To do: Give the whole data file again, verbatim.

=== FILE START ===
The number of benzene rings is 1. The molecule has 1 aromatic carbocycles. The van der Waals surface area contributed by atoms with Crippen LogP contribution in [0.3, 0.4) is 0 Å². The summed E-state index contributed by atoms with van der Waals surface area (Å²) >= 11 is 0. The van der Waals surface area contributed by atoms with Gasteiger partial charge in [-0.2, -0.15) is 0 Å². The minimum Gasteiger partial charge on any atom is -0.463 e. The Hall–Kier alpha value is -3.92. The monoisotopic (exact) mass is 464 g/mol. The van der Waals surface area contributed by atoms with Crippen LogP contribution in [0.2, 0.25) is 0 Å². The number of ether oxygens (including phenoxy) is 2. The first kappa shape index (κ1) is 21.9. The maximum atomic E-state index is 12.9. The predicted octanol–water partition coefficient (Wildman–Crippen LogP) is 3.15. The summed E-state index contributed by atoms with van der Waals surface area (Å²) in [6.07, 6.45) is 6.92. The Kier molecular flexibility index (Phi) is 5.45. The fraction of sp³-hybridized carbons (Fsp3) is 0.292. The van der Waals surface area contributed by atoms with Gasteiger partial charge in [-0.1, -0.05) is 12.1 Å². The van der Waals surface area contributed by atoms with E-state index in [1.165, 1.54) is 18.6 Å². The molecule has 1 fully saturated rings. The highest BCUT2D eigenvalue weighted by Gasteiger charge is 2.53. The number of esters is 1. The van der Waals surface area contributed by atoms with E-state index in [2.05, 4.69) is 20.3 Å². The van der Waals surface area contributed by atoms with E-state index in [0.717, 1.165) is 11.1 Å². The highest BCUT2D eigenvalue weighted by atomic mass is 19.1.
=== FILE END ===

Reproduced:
The number of benzene rings is 1. The molecule has 1 aromatic carbocycles. The van der Waals surface area contributed by atoms with Crippen LogP contribution in [0.3, 0.4) is 0 Å². The summed E-state index contributed by atoms with van der Waals surface area (Å²) >= 11 is 0. The van der Waals surface area contributed by atoms with Gasteiger partial charge in [-0.2, -0.15) is 0 Å². The minimum Gasteiger partial charge on any atom is -0.463 e. The Hall–Kier alpha value is -3.92. The monoisotopic (exact) mass is 464 g/mol. The van der Waals surface area contributed by atoms with Crippen LogP contribution in [0.2, 0.25) is 0 Å². The number of ether oxygens (including phenoxy) is 2. The first kappa shape index (κ1) is 21.9. The maximum atomic E-state index is 12.9. The predicted octanol–water partition coefficient (Wildman–Crippen LogP) is 3.15. The summed E-state index contributed by atoms with van der Waals surface area (Å²) in [6.07, 6.45) is 6.92. The Kier molecular flexibility index (Phi) is 5.45. The fraction of sp³-hybridized carbons (Fsp3) is 0.292. The van der Waals surface area contributed by atoms with Gasteiger partial charge in [-0.1, -0.05) is 12.1 Å². The van der Waals surface area contributed by atoms with E-state index in [1.165, 1.54) is 18.6 Å². The molecule has 1 fully saturated rings. The highest BCUT2D eigenvalue weighted by Gasteiger charge is 2.53. The number of esters is 1. The van der Waals surface area contributed by atoms with E-state index in [2.05, 4.69) is 20.3 Å². The van der Waals surface area contributed by atoms with E-state index in [0.717, 1.165) is 11.1 Å². The highest BCUT2D eigenvalue weighted by atomic mass is 19.1.